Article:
Displays & Monitors

Thermaltake TGM-V32 32″ Quad HD 170Hz Monitor Review

A Closer Look

Thermaltake has played it pretty safe here, with an exterior design that’s pretty basic and understated. I would border on the line of saying it looked cheap, but that’s not really true, it’s just pleasantly bland. Gaming monitors with funky stands are cool, but sometimes they can look distracting too, so I actually appreciate this toned-down and more office-friendly aesthetic.

There are five buttons on the bottom of the frame for the OSD, pretty basic really, and I would have preferred a control stick on the back of the panel as they’re much easier to use.

Similar to the button indicators the Thermaltake logo is simply printed onto the middle of the frame.

The panel is quite large at 32″, and while not razer thin like some OLEDs, it’s definitely not too bulky either, which bodes well for those wanting to directly mount it to a wall or have limited desktop space in general.

The panel looks great though, with a good anti-glare matte finish, and that 1000R curve just brings in the edges a little bit, which helps a lot on these larger panels.

The stand is good, offering a good amount of ergonomic adjustment. Weirdly, it uhm, rotates a bit. It doesn’t go to full portrait mode, but if you like to sit with your head at a jaunty angle, it can go this far… for some reason.

There’s a reasonable amount of left and right rotation, again not a huge amount, but plenty to tilt it away from the sun shining through the window or to turn to the person next to you to show them some dank memes.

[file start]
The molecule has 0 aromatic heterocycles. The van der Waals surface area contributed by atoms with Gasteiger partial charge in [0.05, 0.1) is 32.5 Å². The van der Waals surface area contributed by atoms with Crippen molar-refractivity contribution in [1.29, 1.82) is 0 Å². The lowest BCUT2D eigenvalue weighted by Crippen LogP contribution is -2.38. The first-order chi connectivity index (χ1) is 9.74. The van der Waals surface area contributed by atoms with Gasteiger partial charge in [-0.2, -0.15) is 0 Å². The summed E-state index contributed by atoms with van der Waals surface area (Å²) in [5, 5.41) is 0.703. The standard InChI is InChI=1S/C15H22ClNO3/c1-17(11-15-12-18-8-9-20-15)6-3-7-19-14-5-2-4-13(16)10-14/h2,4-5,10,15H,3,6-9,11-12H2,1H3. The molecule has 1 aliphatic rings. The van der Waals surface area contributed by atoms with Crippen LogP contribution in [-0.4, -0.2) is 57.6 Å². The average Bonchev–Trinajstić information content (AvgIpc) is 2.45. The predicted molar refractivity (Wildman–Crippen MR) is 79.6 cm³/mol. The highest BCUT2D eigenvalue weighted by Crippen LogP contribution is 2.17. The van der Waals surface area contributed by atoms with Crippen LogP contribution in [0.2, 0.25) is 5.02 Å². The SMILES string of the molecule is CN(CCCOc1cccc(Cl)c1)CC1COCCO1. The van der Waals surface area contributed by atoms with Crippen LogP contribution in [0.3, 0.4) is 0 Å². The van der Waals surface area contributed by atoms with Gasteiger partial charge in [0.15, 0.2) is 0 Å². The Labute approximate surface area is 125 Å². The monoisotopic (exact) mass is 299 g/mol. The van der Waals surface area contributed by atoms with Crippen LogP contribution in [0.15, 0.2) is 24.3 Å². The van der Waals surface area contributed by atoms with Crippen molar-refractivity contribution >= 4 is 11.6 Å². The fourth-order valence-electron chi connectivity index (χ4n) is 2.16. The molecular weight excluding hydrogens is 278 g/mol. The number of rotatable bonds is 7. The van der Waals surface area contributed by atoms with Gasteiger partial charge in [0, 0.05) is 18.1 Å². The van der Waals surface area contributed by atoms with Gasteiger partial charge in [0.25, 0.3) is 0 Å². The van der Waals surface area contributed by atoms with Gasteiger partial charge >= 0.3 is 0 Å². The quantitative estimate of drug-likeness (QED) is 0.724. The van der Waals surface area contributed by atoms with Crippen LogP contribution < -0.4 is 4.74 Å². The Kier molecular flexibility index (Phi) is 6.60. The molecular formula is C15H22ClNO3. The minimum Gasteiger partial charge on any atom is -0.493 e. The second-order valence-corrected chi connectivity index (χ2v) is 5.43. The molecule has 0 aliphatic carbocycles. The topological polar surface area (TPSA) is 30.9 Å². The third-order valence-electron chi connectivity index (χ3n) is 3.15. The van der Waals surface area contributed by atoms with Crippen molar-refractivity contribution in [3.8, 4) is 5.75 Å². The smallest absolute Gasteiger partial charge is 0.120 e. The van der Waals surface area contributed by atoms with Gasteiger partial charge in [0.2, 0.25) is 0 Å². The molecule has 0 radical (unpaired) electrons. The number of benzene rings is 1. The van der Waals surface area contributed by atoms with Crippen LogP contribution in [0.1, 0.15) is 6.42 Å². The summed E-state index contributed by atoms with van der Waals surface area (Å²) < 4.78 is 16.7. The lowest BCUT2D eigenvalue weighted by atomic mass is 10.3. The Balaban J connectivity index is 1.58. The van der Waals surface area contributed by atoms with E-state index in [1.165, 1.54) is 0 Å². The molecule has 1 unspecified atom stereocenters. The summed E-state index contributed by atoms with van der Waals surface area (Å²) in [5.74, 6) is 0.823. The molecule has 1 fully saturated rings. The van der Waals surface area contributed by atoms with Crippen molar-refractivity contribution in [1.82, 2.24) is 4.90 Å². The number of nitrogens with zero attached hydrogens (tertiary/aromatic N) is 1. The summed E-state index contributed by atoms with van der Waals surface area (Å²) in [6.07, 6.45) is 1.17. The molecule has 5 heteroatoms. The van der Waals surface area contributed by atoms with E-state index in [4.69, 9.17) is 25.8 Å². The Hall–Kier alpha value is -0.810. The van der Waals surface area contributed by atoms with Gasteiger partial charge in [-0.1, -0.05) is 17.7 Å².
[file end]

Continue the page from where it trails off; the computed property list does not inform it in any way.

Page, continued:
At the back, it’s a really understated design here too, with a very clean back panel.

However, that glossy oval in the middle is actually packing in some RGB lighting if you want to throw some colour out into the room.

There’s a cable pass-through built into the stand, so display and power cables should be easy to control.

Much like the Thermaltake logo on the front, the TT logo is simply printed onto the plastics at the back.

The back cover hides all the ports, and under it, you’ll find a pair of HDMI and a single DisplayPort on one side.

Then a simple power connector on the other side, bonus that it doesn’t require an external power brick.

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Peter Donnell

As a child still in my 30's (but not for long), I spend my day combining my love of music and movies with a life-long passion for gaming, from arcade classics and retro consoles to the latest high-end PC and console games. So it's no wonder I write about tech and test the latest hardware while I enjoy my hobbies!

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